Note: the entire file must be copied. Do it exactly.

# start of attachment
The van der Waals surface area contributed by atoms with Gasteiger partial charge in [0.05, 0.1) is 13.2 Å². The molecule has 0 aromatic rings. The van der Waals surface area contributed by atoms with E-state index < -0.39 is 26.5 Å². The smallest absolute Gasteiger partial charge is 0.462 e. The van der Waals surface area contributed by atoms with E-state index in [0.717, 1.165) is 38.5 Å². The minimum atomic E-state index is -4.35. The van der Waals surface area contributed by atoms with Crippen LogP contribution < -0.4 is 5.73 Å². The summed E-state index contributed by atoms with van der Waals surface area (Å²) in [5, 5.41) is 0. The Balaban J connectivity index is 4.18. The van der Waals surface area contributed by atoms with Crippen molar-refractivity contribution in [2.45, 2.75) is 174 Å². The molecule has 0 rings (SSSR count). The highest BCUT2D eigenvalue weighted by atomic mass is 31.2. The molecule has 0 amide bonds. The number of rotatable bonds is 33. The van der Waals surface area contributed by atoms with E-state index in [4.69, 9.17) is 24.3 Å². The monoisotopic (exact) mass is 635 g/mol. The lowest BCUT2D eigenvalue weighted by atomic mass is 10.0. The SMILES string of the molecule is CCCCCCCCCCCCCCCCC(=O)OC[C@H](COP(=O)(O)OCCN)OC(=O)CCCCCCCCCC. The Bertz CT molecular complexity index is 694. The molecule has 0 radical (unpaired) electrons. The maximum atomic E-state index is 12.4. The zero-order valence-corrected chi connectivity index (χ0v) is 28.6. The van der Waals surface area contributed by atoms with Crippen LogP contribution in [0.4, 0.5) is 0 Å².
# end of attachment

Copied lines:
The van der Waals surface area contributed by atoms with Gasteiger partial charge in [0.05, 0.1) is 13.2 Å². The molecule has 0 aromatic rings. The van der Waals surface area contributed by atoms with E-state index < -0.39 is 26.5 Å². The smallest absolute Gasteiger partial charge is 0.462 e. The van der Waals surface area contributed by atoms with E-state index in [0.717, 1.165) is 38.5 Å². The minimum atomic E-state index is -4.35. The van der Waals surface area contributed by atoms with Crippen LogP contribution < -0.4 is 5.73 Å². The summed E-state index contributed by atoms with van der Waals surface area (Å²) in [5, 5.41) is 0. The Balaban J connectivity index is 4.18. The van der Waals surface area contributed by atoms with Crippen molar-refractivity contribution in [2.45, 2.75) is 174 Å². The molecule has 0 rings (SSSR count). The highest BCUT2D eigenvalue weighted by atomic mass is 31.2. The molecule has 0 amide bonds. The number of rotatable bonds is 33. The van der Waals surface area contributed by atoms with E-state index in [4.69, 9.17) is 24.3 Å². The monoisotopic (exact) mass is 635 g/mol. The lowest BCUT2D eigenvalue weighted by atomic mass is 10.0. The SMILES string of the molecule is CCCCCCCCCCCCCCCCC(=O)OC[C@H](COP(=O)(O)OCCN)OC(=O)CCCCCCCCCC. The Bertz CT molecular complexity index is 694. The molecule has 0 radical (unpaired) electrons. The maximum atomic E-state index is 12.4. The zero-order valence-corrected chi connectivity index (χ0v) is 28.6. The van der Waals surface area contributed by atoms with Crippen LogP contribution in [0.4, 0.5) is 0 Å².